A tyre's life cycle and recycling
We use “life cycle” to refer to the different stages that a product undergoes from manufacture to use and, ultimately, recycling. The life cycle of a tyre begins with a rubber tree in the southern hemisphere, for example in Indonesia or Thailand. Then, the following stages of life cycle includ the manufacture of raw materials and products, storage and several rounds of transportation. The tyre’s actual life cycle ends, for instance, when the tyre is crushed and used as a construction material.
The life cycle can be roughly divided into four parts:
- Purchasing and manufacture of production inputs, such as raw materials and energy.
- Tyre manufacture.
- Use of tyre.
- Utilisation of used tyres.
The outset of our environmental protection is the life cycle approach. This means that we take responsibility for the environmental impacts of our activities and products throughout their life cycle. In accordance with our purchasing policy, our product procurement process includes determining our suppliers’ commitment to the environmental aspects. In 2017, 71% of our raw material suppliers had the ISO 14001 certification. We require all of our contract partners, including suppliers and contractors, to commit to our principles.
Most of the environmental impacts during a tyre’s life cycle are generated during its use. The single most important factor is the vehicle’s fuel consumption. Fuel consumption can be decreased by reducing the tyre’s weight and rolling resistance, thereby cutting the exhaust gas emissions and the formation of greenhouse gases. However, the most significant factor affecting the level of exhaust gas emissions is the driving style. Economic driving can lower fuel consumption by 10–20%.
Since the most significant environmental impact over a tyre’s life cycle comes from fuel consumption during use, the following diagram presents a tyre’s environmental impacts as the carbon footprint.
We participate in the research on the potentially harmful effects of micro polymers
Motor vehicles have been brought up as one of the sources of microplastics that are ending up in seas and other bodies of water. In the context of tyres, the term “microplastics” is somewhat misleading because tyres contain rubber rather than plastic. However, plastic and rubber are both polymers.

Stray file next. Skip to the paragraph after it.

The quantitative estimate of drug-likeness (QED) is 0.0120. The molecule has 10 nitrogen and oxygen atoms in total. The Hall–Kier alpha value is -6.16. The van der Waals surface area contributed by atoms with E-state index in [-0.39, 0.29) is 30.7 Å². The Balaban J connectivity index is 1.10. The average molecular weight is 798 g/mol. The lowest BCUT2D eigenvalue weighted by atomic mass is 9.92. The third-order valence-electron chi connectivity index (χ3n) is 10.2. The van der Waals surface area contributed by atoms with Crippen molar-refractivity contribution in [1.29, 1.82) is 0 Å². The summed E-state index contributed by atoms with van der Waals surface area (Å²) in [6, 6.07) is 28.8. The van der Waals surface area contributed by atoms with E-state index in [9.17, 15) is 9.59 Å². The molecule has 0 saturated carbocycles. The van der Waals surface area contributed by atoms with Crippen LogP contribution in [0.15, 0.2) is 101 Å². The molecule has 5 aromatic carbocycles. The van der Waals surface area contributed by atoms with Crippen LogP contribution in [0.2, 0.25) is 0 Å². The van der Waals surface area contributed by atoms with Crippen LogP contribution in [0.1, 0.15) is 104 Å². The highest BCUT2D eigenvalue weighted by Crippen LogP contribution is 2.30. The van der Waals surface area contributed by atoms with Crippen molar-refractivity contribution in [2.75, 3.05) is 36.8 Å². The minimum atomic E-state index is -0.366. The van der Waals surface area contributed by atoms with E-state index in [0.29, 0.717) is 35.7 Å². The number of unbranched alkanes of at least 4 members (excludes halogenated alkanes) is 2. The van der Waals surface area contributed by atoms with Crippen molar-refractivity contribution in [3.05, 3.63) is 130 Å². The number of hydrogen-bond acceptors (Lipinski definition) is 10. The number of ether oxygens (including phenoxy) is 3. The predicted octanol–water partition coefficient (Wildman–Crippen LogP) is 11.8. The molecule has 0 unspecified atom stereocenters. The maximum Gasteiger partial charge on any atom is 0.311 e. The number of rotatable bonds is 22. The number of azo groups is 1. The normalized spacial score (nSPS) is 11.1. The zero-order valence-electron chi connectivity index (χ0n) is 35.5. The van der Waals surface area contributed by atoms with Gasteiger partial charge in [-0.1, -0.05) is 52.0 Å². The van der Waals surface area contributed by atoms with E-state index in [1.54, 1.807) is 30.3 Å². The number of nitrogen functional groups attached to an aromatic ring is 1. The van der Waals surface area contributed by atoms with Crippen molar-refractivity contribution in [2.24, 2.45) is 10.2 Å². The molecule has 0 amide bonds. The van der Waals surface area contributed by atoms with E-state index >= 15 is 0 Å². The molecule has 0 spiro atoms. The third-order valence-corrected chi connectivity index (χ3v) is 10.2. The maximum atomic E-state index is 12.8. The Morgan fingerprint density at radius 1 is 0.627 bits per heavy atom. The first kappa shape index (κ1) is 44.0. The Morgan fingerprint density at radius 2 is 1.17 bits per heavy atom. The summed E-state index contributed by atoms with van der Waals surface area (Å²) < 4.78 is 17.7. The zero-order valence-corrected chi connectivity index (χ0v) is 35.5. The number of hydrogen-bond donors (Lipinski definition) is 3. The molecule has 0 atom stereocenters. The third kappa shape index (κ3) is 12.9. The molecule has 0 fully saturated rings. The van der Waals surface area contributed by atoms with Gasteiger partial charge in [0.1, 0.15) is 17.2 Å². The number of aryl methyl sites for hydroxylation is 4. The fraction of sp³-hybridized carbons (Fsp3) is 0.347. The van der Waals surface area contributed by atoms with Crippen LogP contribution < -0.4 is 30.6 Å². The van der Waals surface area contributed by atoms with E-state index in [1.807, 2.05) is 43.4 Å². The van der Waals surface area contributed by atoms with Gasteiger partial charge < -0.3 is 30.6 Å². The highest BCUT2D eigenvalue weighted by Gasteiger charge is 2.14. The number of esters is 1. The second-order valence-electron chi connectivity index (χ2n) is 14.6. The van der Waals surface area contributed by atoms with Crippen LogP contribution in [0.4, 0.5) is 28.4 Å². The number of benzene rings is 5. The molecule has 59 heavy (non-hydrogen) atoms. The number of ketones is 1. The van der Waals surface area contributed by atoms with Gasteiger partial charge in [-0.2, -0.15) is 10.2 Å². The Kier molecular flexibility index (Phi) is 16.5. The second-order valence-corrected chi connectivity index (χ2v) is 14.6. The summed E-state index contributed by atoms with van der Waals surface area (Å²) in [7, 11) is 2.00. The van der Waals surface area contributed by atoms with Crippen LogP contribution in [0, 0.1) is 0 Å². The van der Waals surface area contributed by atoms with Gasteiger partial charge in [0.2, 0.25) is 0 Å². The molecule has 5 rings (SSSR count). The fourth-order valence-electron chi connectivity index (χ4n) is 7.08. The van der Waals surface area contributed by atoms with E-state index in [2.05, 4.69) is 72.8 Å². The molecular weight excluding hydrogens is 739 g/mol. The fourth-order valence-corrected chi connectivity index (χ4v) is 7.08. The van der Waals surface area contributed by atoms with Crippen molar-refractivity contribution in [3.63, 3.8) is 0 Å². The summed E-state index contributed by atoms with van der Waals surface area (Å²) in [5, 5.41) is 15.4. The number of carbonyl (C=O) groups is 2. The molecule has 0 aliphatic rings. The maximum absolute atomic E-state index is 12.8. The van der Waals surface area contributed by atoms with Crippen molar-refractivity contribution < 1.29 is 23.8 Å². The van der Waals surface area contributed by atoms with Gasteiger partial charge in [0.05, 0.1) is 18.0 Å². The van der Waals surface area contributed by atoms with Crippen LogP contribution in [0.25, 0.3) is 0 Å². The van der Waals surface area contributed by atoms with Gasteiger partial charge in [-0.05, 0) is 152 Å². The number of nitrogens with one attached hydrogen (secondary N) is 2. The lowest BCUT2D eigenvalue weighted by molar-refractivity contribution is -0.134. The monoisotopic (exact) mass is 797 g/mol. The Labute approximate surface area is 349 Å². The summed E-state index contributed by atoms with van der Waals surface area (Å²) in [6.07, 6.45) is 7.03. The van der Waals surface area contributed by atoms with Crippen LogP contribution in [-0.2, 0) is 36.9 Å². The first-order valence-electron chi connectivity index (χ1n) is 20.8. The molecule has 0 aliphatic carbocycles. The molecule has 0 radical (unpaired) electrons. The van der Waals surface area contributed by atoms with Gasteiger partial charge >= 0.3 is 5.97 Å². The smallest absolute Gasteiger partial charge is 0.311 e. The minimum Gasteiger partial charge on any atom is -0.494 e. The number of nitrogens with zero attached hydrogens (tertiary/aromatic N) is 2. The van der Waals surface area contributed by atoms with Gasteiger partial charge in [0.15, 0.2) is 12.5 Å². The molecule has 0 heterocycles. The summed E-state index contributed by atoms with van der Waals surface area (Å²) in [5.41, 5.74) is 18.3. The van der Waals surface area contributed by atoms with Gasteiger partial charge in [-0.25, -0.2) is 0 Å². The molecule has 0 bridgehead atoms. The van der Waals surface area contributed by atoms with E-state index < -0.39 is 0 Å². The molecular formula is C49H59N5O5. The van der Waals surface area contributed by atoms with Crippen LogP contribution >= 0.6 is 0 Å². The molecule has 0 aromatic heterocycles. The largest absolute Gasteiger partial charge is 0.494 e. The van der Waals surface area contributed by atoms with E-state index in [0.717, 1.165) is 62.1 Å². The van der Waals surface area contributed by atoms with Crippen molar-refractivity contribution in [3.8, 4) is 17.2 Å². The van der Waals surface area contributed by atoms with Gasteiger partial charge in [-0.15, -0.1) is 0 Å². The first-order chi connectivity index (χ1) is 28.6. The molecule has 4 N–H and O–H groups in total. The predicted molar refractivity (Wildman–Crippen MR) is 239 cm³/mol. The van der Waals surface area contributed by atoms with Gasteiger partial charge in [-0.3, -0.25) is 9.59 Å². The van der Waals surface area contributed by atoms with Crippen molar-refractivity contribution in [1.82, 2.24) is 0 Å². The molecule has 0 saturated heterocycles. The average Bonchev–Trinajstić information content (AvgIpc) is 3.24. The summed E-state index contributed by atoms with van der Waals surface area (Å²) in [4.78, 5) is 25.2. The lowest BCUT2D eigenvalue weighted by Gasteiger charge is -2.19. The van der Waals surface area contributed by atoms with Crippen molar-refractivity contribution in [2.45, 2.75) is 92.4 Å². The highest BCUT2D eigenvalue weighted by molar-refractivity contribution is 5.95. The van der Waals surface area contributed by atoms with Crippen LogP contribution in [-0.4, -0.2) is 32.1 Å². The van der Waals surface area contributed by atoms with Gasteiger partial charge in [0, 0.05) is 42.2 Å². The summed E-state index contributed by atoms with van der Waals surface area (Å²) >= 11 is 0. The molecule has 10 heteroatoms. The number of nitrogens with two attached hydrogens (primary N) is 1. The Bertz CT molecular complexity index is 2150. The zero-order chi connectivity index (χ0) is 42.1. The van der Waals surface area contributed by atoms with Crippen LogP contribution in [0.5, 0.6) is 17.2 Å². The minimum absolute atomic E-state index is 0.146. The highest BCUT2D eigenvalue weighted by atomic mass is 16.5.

Many publications include the dust created during tyres’ contact with the road – i.e. wear particles from the tyre and road surface – under micro polymers or microplastics. Out of the particles that are generated, roughly one half comes from the tyre and the other half from the road surface. As the particles are quite heavy, most of them settle along roads, a small fraction of them remains airborne and some are swept into bodies of water by rainwater.
As a tyre manufacturer, we are responsible for the safety of our products. Friction between the tyre and the road is a significant safety factor and it is required for a tyre to grip properly. Friction also causes tyre and road wear, resulting in wear particles. In tyre design, we aim for the best combination of wear durability on the one hand and grip and safety characteristics on the other in order to optimise the tyre in terms of road safety and eco-friendliness.
Additional research is required
The current research has noted that, in fresh water areas, particles in sediments may pose a low risk to some aquatic organisms. However, additional research is required in order to determine whether the particles that enter bodies of water pose harm to the ecosystem or human health.
One important aspect of reducing the harmful impacts of driving is how we can prevent particle emissions from traffic or control them in an eco-friendlier way from the infrastructure perspective. Such areas for improvement could include sewer systems, ditch embankments or water purification.